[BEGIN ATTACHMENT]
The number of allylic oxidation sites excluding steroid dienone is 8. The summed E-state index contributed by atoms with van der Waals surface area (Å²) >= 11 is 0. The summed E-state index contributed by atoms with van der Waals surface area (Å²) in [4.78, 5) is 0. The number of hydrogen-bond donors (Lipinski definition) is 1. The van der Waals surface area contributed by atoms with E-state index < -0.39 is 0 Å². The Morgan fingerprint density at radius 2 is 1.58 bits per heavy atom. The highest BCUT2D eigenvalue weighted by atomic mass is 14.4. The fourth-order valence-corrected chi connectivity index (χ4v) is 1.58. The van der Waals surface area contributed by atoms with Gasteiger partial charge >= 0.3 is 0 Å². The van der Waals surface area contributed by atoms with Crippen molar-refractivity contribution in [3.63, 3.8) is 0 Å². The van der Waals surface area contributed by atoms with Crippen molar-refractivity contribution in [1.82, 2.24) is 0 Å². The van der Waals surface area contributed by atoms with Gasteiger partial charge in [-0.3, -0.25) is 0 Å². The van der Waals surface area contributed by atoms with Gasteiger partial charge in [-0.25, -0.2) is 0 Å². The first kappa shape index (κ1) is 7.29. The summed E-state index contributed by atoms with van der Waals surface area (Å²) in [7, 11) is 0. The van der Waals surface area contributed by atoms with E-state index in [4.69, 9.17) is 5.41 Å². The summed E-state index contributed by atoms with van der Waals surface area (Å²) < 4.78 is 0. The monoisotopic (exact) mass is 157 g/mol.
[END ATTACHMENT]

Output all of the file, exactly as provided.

The number of allylic oxidation sites excluding steroid dienone is 8. The summed E-state index contributed by atoms with van der Waals surface area (Å²) >= 11 is 0. The summed E-state index contributed by atoms with van der Waals surface area (Å²) in [4.78, 5) is 0. The number of hydrogen-bond donors (Lipinski definition) is 1. The van der Waals surface area contributed by atoms with E-state index < -0.39 is 0 Å². The Morgan fingerprint density at radius 2 is 1.58 bits per heavy atom. The highest BCUT2D eigenvalue weighted by atomic mass is 14.4. The fourth-order valence-corrected chi connectivity index (χ4v) is 1.58. The van der Waals surface area contributed by atoms with Gasteiger partial charge >= 0.3 is 0 Å². The van der Waals surface area contributed by atoms with Crippen molar-refractivity contribution in [3.63, 3.8) is 0 Å². The van der Waals surface area contributed by atoms with Crippen molar-refractivity contribution in [1.82, 2.24) is 0 Å². The van der Waals surface area contributed by atoms with Gasteiger partial charge in [-0.3, -0.25) is 0 Å². The van der Waals surface area contributed by atoms with Gasteiger partial charge in [-0.25, -0.2) is 0 Å². The first kappa shape index (κ1) is 7.29. The summed E-state index contributed by atoms with van der Waals surface area (Å²) in [7, 11) is 0. The van der Waals surface area contributed by atoms with E-state index in [4.69, 9.17) is 5.41 Å². The summed E-state index contributed by atoms with van der Waals surface area (Å²) < 4.78 is 0. The monoisotopic (exact) mass is 157 g/mol.